According to the IRS's online calculator, I should write "EXEMPT". According to the W4 worksheet, I should write in 11. I want to pay the least taxes without owing at the end of the year. Here is my situation.

For the first half of the year (Jan-July), I lived and worked abroad. No federal taxes. I have been abroad for 7 years. Now that I am back in the states, I will be paying taxes from now until the end of the year on my new income. I am the only one who works. I am married, filing jointly, and have 2 children who will be taking advantage of the dependent care credit.

So, what is the correct number of allowances, or am I truly exempt?

  • 5
    If you are a US citizen, then all the income that you earned abroad is taxable US income to you and should have been declared on your US Federal tax return (Form 1040) each year. That no Federal taxes were withheld does not free you from the obligation of paying the tax due, perhaps at the time you filed your tax return. If you have not been filing tax returns all these years, or have not been declaring income earned abroad on it, you may have more problems than what to write on your W4 form, and both EXEMPT and 11 are the wrong answers for 2014; your income from Jan-Jul is taxable. Commented Aug 12, 2014 at 2:50
  • From the IRS website: "If you are a U.S. citizen or a resident alien of the United States and you live abroad, you are taxed on your worldwide income. However, you may qualify to exclude from income up to an amount of your foreign earnings that is adjusted annually for inflation ($91,500 for 2010, $92,900 for 2011, $95,100 for 2012, and $97,600 for 2013). In addition, you can exclude or deduct certain foreign housing amounts." He may need to report and then claim an exclusion but may still end up paying no tax.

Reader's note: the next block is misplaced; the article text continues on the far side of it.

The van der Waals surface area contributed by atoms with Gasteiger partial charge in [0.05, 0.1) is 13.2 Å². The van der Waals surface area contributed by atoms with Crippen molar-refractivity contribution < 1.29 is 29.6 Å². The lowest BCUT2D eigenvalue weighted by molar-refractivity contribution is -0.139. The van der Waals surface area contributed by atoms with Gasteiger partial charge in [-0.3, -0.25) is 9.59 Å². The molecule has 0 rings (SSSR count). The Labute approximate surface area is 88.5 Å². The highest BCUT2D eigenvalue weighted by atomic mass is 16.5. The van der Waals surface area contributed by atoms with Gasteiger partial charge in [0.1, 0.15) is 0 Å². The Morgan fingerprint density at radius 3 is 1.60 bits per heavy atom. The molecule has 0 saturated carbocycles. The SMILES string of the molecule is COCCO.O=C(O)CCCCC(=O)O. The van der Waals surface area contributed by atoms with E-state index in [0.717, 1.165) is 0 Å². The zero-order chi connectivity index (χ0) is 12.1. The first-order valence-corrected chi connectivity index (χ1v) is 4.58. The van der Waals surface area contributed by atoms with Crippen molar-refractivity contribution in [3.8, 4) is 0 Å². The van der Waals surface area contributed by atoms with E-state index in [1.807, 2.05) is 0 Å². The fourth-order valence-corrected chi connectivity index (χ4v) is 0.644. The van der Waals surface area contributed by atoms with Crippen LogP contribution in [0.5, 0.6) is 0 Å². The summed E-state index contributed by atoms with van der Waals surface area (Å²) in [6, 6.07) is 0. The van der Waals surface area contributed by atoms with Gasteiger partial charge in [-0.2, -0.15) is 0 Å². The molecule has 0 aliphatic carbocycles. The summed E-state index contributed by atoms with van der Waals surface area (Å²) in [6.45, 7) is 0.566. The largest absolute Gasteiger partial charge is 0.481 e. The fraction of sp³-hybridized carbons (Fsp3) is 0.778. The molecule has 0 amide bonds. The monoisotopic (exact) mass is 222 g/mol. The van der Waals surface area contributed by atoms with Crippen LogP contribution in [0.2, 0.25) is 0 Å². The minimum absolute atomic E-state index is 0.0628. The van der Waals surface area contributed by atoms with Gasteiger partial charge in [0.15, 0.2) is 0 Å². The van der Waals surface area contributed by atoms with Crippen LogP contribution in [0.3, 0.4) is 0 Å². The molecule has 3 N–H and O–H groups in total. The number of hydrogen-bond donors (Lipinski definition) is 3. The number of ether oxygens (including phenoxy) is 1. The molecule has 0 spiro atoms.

– chili555
    Commented Aug 12, 2014 at 14:23
  • I made less than 95k, and I filed every year, never having to pay taxes. Commented Aug 12, 2014 at 17:36
  • 1
    @chili555 Since the 2014 return will be filed with a US address, the OP needs to be sure that the full exclusion is still available to him for 2014; the exclusion may be pro-rated to account for the time spent abroad being less than a year. Commented Aug 13, 2014 at 11:12
  • The US has double-taxation treaties with most countries, so assuming you worked in one of the countries (well did you? which country? how much foreign tax did you pay?), you need to declare but likely not pay any (US) tax on that income, and in fact your foreign tax payments may give you a big deduction on your US return. [This is not tax advice, etc.] As to finding a bug or limitation in the IRS's online calculator or related instructions, I suggest you contact them, tell them what it is, they might even fix it, but I wouldn't hold my breath; irs.gov is limited and not very user-friendly
    – smci
    Commented Dec 18, 2017 at 21:47

1 Answer 1


Let's break this down:

  • 1 for yourself
  • 1 if you are married, have only one job, and spouse does not work
  • 1 for your spouse (or enter 0)
  • 2 for all dependents (you said you have two kids)
  • 1 if you have at least $2,000 in child care expenses (usually day care, but if spouse isn't working then you probably don't claim this)
  • 4 to claim child tax credit (2 x 2)

Total is 10

If you don't claim $2,000 in child care expenses, then it's 9. If you don't want to enter in 1 for spouse in step 3, then it's 8. I have about same income range, spouse who does not work, and two kids. No daycare. I claim 8.

W4 calculator also said for me to claim 11.

  • And you haven't had to pay any taxes at the end of the year? Commented Aug 12, 2014 at 17:38
  • No, I have not. I get money back Commented Aug 12, 2014 at 18:23

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